“They’re so sweet,” the woman was saying. “I used to hold them and pet them all the time. I’d go in there and show you, but I don’t want to step on that filthy floor.”
She and the man continued to chat about how much they loved those chickens, and about how much they were going to miss them when they moved to Steamboat Springs. I couldn’t seem to speak. The excursion had suddenly changed from a “let’s just go see them and do a little research about what it would take to have chickens here,” to “I have to get these birds out of here right now.”
I didn’t say anything out loud. I had no coop, I already prevailed on Don’s help far too much, I wasn’t even sure how to get the chickens out of there.
“We’ll be back in a couple of hours,” I heard Don say over my private, internal reverie. “I just need to get a place set up in Gayle’s barn.”
That was the beginning of the great chicken rescue. We climbed back into my truck.
“You just rescued 20 chickens,” I said as soon as the doors were shut.
“I was only saying out loud what I knew you were thinking,” he said. But his claim was pointless. As far as I was concerned, Don had become a hero to chickens.
True to his word, in less that two hours Don turned a 10’ x 20’ section of my barn into a chicken coop. When we went back for the chickens themselves, their owners were nowhere to be found, their pickup truck gone. I’d brought Hercules’ giant one-time puppy crate and a cat carrier with us. With Don as door guard, I held my breath, bent myself in half, and stepped gingerly onto the mountain of chicken manure. I’d never caught a chicken in my life, but I slid across the slimy slope under my feet and one by one, grabbed up a chicken then gently pushed it through the kennel door Don was operating for me. I dodged several dozen uncollected eggs, stepped over a half buried empty food tray and around a rusting, bone dry water trough. Sometime in recent memory, the challenges in the lives of the people who claimed to love these chickens, had swallowed them up. My heartache and anger were tempered only by the knowledge of the trouble they’d taken to find a good home for the birds they could no longer care for.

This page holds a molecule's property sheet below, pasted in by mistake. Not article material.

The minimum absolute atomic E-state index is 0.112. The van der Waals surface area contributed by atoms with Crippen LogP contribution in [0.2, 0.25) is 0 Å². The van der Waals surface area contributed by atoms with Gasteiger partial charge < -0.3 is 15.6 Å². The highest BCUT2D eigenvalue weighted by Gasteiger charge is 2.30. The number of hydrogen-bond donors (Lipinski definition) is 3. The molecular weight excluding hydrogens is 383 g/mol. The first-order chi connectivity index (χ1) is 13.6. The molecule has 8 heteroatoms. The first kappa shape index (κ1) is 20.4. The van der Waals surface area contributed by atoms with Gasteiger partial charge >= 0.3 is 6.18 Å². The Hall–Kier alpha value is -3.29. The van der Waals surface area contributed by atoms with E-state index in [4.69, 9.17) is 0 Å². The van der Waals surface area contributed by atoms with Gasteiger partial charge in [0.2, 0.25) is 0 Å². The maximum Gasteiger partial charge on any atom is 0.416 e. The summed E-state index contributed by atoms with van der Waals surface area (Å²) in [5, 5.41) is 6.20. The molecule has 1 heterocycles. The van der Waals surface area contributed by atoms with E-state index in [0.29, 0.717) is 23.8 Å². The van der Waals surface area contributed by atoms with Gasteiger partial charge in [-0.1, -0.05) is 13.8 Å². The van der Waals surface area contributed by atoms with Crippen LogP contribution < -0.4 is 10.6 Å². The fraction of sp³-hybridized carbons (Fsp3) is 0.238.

Throughout the summer, the chickens spent nights in their large airy coop. It took several weeks for them to learn they didn’t need to pile on top of one another in the corner to sleep, but once they caught on to the pleasure of the multiple layers of perches Don set up for them, they began to spread out in luxury. During the daytime, they wandered throughout the rest of the barn. The first day I invited them to do so, they ran to the spots of sunshine on the floor and threw themselves into them, spreading feet and wings in every direction, literally sighing with obvious delight.
One of the chickens died the day after she came to her new home. One of the roosters was adopted by a free range egg farmer in Southeastern Wyoming who had been actively looking for a rooster to live with her 100 hens. As summer comes to its characteristically sudden close, Don has put finishing touches on the fully predator proof, 450 square foot yard the chickens can access from their coop. For further protection, the operation sits squarely in the middle of all the llamas.
Friends contribute fresh vegetable scraps that the hens come running for to my outstretched hands. The rooster pushes through the scrap container while I hold it, looking for fruit. Next summer, once Hercules understands he’s not to chase them, they’ll be able to spend time roaming the ranch when I’m around to watch them.
For now, every day, the chickens give thanks with a dozen or more eggs of various colors. My commitment to compassionate eating, my deeply vegan heart, has had no trouble enjoying these offerings.